Invasive mussel infestations pose significant logistical and economic challenges for local communities, recreationists, and water managers. Currently, no specific remediation method has demonstrated to be both efficient and economical making it ideal for use in large-scale eradication of invasive dreissenid mussel populations once these become widely established in “open water”, e.g., lakes, rivers, and reservoir benthic zones. Infestations now encompass as many as twenty nine states and efforts to use aqueous-based biocides deployed in open water have not been demonstrated capable of delivering sufficient quantities of necrotic agent to the areas where target species settle and propagate (in the benthic zone).
See short video here: https://www.youtube.com/watch?v=WWEFlDAUeFQ.
Prior efforts to develop a product that is capable of delivering ‘the ultimate kill shot’ to invasive mussels have, for the most part, been only marginally successful. However, some useful information was gleaned from prior efforts. Our Team has proposed the following tasks under Phase II.
Since the target benthos (zebra/quagga mussels) are sifters and can only thrive within certain levels of their environment (below 3’ in depth; or below the freeze level), the logical approach is to concentrate on creating a specialized delivery system capable of operating within that known parameter. So, that circumstance constitutes the ‘fundamental issue’. Likewise, the method of treatment enabling accomplishment of the goal of total species eradication compels configuration of a delivery system possessing capability to perform a number of different functions within the scope of that ‘fundamental’ parameter that enables multiple functionality in one delivery vessel. To accomplish the goals (operate in the benthic zone, deliver necrotic intact, not be injurious to other ecotypes, be inexpensive and easy to use, etc.), we propose to develop a unique delivery system that has the following properties:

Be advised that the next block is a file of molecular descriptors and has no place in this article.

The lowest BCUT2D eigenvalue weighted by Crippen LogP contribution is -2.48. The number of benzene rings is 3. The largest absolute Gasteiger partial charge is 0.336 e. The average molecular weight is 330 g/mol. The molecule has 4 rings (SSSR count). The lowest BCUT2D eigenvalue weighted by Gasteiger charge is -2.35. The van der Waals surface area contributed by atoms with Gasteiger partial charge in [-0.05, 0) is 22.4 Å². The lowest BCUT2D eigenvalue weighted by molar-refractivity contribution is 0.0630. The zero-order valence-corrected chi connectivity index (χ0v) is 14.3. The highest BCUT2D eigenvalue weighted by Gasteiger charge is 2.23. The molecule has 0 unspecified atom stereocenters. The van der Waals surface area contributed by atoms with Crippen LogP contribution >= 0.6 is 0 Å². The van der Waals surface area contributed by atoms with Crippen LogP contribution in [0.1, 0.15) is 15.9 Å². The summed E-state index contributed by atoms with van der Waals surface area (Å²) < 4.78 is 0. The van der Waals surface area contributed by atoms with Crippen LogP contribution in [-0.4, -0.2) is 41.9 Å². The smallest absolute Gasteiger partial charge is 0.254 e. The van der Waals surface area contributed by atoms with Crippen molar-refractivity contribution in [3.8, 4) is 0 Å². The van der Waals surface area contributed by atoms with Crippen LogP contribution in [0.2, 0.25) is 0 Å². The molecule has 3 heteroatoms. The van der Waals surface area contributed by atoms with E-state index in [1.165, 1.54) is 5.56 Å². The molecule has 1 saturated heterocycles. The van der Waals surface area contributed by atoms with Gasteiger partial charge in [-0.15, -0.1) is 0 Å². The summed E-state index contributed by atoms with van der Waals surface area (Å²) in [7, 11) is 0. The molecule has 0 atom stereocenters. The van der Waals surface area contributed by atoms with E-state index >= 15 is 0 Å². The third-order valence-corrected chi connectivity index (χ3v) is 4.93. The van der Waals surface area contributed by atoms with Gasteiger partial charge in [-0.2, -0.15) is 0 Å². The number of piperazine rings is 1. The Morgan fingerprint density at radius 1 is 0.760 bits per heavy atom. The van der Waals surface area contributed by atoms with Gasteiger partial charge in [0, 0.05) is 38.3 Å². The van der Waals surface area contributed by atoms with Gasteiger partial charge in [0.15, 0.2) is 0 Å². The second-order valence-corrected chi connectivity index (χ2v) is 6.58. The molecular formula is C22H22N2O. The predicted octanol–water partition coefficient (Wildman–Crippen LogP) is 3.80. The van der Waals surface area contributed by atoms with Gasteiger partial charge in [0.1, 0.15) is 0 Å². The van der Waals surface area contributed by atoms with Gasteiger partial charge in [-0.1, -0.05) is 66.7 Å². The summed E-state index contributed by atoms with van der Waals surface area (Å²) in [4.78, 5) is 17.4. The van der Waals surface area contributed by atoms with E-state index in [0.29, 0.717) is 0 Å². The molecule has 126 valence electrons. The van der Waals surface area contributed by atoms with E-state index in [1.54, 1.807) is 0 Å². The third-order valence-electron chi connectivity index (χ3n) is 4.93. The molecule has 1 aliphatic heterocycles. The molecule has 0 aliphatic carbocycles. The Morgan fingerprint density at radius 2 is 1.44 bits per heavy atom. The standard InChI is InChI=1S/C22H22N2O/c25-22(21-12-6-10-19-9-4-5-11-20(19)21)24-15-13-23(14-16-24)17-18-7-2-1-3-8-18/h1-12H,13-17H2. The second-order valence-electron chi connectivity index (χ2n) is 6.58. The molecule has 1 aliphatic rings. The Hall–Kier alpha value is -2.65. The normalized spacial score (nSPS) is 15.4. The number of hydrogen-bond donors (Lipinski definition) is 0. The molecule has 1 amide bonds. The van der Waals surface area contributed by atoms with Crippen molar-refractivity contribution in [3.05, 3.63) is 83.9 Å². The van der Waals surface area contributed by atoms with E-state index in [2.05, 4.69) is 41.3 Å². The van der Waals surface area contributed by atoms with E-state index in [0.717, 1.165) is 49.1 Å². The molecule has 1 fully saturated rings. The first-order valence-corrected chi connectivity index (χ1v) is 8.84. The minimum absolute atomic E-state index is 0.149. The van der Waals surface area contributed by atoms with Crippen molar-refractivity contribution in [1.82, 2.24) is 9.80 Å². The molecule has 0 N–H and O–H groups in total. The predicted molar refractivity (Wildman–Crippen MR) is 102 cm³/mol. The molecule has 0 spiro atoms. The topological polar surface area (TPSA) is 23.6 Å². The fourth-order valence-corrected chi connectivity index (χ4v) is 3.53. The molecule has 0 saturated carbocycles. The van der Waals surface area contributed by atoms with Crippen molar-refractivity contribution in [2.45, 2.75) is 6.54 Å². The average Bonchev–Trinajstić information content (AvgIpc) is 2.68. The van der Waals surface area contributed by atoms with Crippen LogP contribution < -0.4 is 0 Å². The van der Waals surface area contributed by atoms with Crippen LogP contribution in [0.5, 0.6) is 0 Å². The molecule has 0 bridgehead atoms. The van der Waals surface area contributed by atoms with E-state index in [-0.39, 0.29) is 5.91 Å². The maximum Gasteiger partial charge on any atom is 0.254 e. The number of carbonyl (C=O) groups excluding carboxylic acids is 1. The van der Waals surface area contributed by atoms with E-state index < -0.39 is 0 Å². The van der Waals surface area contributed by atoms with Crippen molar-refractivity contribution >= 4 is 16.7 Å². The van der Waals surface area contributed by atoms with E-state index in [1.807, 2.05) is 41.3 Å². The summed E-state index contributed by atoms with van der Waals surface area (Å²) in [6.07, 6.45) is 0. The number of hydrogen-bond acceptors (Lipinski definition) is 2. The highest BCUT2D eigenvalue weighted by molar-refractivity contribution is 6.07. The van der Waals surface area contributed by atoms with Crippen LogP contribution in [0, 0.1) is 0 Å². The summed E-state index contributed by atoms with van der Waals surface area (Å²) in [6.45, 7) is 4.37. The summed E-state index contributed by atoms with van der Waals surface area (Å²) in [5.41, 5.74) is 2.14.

1.Configuration of the delivery system to be heavier than water so that necrotic agents and ‘bullet-genes’ can be delivered to the benthic zone and not be carried away in the matrix of open water. This innate feature eliminates prospects of product waste;
2.A secondary goal of preventing potential exposure of the necrotic agent to other indigenous ecotypes is initially accomplished by placement of product directly on the floor of the body of water (thus, preventing exposure to game fish, water fowl, etc.) and by making the biocontrol agents gene-specific to the targeted species. Exploiting this feature assures that the new product can only impact the specific target species. This is further assured by configuring each individual manufacture to contain a specific amount (or, ‘dose’) of biocide or the specific number of ‘bullet-genes’ sufficient to cause necrosis. This feature, individual organism dosing, is a totally-new concept in the field of bioremediation and will be explored and developed further in Phase II.
3.The delivery system must be configured to be small enough to be ingested by the target species. We propose to produce several iterations of sample product ranging in sizes from .789 Å to 3um to 10um to 20um.